These brave survivors are struggling through what is now a nearly 5-year legal battle to hold their abusers accountable for their actions. Several of the women who suffered abuse including sexual violence filed complaints with the Special Prosecutor for Violence against Women and People Trafficking (Fiscalía Especial para la Atención de Delitos relacionados con Actos de Violencia contra Mujeres y Trata de Personas, FEVIMTRA), part of the Office of the Federal Attorney General’s Office (Procuraduría General de la República). The women have also advocated for their right to justice by filing a complaint in 2008 with the Inter-American Commission on Human Rights (IACHR). After a 3-year investigation, FEVIMTRA identified 34 men as responsible for the violence committed against the Women of Atenco, but concluded that these individuals should be prosecuted at the state level. However, almost no progress has been made in nearly a year. Now is the time to push for real justice and remind the federal government of Mexico that it has the ultimate responsibility to protect the human rights of its citizens, and not to let this impunity continue.
It’s been four years, seven months, and three days without justice for the Women of Atenco, and Amnesty International USA continues to campaign on their behalf. The Women of Atenco are featured in this year’s Write for Rights Global Write-a-thon, and you can help them in their fight for justice by signing up for the Write-a-thon today to write for their rights and those of 11 other cases from around the world!
Claire Lesikar, Campaign for Individuals at Risk, contributed to this post.
Women of Zimbabwe Arise
[UPDATE: The 83 activists will remain in custody a second night. They are charged with obstructing traffic. At least that’s a new one. And I had just accused the ZRP of being predictable…]
Today is International Day of Peace. To commemorate the occasion, Women of Zimbabwe Arise (WOZA) took to the streets yesterday in Harare and today in Bulawayo. Their mission: raise awareness about the issue of police misconduct in Zimbabwe. In response to the peaceful march, police arrested 83 protestors, almost as if they were trying to help prove WOZA’s point. You’d think the Zimbabwe Republic Police (ZRP) would get tired of being so predictable.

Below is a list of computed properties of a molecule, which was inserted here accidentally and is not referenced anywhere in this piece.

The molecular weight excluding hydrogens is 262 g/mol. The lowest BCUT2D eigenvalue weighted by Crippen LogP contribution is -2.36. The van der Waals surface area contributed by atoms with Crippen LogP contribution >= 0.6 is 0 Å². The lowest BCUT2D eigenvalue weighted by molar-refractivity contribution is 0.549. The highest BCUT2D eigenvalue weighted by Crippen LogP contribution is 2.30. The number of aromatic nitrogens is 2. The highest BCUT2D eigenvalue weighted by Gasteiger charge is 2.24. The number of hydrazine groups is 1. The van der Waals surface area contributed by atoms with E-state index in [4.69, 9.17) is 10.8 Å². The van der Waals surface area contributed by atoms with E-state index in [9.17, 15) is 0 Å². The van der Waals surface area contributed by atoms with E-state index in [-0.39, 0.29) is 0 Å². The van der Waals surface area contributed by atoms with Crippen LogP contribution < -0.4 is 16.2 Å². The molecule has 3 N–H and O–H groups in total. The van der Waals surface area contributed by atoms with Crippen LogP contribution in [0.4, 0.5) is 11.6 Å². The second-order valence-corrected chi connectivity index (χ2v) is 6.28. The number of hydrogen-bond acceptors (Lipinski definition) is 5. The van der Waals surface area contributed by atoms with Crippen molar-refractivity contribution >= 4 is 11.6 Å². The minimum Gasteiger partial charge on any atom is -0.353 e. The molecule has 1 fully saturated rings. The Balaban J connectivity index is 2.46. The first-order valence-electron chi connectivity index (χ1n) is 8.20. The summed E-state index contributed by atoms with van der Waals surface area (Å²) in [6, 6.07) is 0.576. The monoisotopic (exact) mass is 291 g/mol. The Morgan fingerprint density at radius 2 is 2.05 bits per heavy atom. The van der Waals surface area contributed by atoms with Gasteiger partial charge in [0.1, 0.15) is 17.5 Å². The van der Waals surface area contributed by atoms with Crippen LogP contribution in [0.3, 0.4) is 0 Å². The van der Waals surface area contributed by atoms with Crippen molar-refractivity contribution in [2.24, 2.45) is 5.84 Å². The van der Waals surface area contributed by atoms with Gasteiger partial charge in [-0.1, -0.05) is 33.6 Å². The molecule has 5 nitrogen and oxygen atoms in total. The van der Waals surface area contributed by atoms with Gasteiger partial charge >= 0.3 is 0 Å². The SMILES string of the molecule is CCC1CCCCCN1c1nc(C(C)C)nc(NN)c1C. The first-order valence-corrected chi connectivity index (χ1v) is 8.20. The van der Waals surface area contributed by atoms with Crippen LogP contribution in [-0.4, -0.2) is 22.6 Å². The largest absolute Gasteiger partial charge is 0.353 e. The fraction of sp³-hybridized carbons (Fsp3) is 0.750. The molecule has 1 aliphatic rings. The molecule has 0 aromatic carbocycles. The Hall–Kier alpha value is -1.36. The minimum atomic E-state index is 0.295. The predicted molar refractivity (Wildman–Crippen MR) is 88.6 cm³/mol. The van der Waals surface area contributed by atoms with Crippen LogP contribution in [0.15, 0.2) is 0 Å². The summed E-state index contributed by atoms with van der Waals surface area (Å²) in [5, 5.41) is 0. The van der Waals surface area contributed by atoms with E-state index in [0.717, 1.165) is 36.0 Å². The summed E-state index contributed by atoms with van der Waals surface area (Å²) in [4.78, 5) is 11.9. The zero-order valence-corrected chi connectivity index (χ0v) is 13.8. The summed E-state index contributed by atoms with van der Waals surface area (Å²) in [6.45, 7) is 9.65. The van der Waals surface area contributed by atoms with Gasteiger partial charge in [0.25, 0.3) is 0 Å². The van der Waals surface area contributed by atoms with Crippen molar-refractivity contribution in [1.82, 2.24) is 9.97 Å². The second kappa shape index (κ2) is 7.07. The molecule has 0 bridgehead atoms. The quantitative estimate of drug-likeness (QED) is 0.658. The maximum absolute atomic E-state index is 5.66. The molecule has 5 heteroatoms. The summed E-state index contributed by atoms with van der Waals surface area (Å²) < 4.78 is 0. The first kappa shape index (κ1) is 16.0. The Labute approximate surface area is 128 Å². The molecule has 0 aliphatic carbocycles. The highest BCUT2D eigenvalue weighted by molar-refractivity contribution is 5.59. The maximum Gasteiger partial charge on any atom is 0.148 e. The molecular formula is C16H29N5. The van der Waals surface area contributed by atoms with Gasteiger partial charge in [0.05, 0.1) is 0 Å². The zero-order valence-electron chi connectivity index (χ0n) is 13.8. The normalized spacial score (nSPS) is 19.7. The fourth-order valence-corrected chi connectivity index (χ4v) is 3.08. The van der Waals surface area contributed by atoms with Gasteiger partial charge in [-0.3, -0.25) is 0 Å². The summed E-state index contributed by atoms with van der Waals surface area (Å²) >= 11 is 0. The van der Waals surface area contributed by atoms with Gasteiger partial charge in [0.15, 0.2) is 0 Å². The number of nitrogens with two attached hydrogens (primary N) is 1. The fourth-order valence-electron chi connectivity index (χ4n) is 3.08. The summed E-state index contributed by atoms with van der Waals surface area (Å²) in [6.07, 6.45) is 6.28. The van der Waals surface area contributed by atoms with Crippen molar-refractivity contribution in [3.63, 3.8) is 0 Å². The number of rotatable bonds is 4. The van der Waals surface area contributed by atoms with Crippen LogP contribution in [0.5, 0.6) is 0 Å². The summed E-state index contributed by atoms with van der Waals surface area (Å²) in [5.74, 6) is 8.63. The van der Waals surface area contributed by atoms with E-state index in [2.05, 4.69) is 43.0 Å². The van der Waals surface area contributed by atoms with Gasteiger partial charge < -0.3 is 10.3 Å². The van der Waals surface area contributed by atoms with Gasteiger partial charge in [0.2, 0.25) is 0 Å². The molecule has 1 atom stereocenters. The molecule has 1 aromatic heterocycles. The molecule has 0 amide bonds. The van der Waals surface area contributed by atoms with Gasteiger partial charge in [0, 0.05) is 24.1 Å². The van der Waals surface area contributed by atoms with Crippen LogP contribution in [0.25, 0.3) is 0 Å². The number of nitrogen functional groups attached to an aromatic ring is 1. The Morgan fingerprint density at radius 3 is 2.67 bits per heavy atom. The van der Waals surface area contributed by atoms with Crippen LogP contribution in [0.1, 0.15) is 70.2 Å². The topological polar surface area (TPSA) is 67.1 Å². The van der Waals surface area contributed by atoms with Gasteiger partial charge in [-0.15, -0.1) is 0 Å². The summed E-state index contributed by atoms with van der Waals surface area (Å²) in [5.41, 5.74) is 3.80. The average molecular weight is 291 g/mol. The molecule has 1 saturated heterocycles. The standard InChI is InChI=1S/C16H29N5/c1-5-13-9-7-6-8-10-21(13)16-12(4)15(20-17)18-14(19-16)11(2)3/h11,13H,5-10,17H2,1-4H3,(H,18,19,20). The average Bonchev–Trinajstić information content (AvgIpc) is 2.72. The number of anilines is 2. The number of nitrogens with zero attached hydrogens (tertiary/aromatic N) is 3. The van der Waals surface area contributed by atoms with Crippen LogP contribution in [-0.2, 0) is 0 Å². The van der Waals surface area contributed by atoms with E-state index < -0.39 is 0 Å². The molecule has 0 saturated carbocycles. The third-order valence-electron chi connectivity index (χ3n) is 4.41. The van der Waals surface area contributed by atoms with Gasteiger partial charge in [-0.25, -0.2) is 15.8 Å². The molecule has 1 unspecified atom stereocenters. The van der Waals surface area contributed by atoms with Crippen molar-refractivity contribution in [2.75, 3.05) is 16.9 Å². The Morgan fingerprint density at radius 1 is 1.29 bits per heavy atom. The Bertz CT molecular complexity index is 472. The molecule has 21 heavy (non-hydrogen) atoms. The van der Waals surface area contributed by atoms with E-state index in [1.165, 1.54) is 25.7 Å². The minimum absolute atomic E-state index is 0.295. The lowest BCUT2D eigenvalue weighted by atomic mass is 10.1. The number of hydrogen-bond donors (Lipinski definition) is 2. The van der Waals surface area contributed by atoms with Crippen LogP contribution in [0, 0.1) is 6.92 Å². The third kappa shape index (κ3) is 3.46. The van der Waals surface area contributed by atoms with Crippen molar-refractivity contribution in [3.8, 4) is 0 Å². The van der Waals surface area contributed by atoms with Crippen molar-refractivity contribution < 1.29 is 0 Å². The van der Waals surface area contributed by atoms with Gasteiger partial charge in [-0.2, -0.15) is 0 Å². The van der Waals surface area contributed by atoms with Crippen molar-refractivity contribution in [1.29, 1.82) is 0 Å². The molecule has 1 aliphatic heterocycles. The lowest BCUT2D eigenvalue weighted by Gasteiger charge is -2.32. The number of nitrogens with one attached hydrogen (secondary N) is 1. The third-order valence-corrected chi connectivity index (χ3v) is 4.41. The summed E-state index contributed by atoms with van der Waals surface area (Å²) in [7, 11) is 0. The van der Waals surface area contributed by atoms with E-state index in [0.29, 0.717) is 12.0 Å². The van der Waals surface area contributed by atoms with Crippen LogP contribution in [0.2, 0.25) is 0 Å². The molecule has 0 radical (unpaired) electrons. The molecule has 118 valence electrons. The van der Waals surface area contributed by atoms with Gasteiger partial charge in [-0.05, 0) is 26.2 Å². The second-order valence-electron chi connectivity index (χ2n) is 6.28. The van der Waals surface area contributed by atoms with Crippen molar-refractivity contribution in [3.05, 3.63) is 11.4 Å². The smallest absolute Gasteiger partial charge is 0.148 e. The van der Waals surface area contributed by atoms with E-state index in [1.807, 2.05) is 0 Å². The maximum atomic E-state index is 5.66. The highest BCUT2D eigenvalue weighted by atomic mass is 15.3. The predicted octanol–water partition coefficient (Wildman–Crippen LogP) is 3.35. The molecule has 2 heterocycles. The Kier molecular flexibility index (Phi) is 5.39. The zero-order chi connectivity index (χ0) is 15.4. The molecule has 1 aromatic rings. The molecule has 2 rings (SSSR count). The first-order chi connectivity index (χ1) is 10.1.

On Monday, 600 women and men marched in the streets of Harare, first to Parliament and then on to Harare Central Police Station in solidarity after the initial arrests. The aim of the peaceful protest was to highlight community safety issues and police misconduct. Last month, 250 people in a Harare suburb were forcibly evicted by the police in the middle of the night. Last weekend, violence marred a constitutional consultation session in Harare.
In addition to these recent incidents, WOZA observed police behavior in select communities in Bulawayo and Harare for four months. Below is a sampling of the conduct they observed. Way to keep it classy, ZRP.
“WOZA members observed police officers beating suspects in public; harassing vendors and taking their goods for their own use; demanding and accepting bribes; drinking in uniform in public, and making people under arrest ‘run’ in front of their motor bikes and/or horses to the police station.”
The 83 WOZA members arrested spent last night in cells at Harare Central Police Station and remain there at the time of this posting. Harare Central is super disgusting and WOZA is currently suing the co-Ministers of Home Affairs over the filthy and inhumane conditions. There is also word that a member of MOZA (Men of Zimbabwe Arise) was severely beaten while in custody last evening. Fortunately, there are no reported arrests of the 1200 activists who marched in Bulawayo today.
WOZA is asking people to please phone Harare Central Police Station at +263 4 777777 to demand that the activists be released immediately.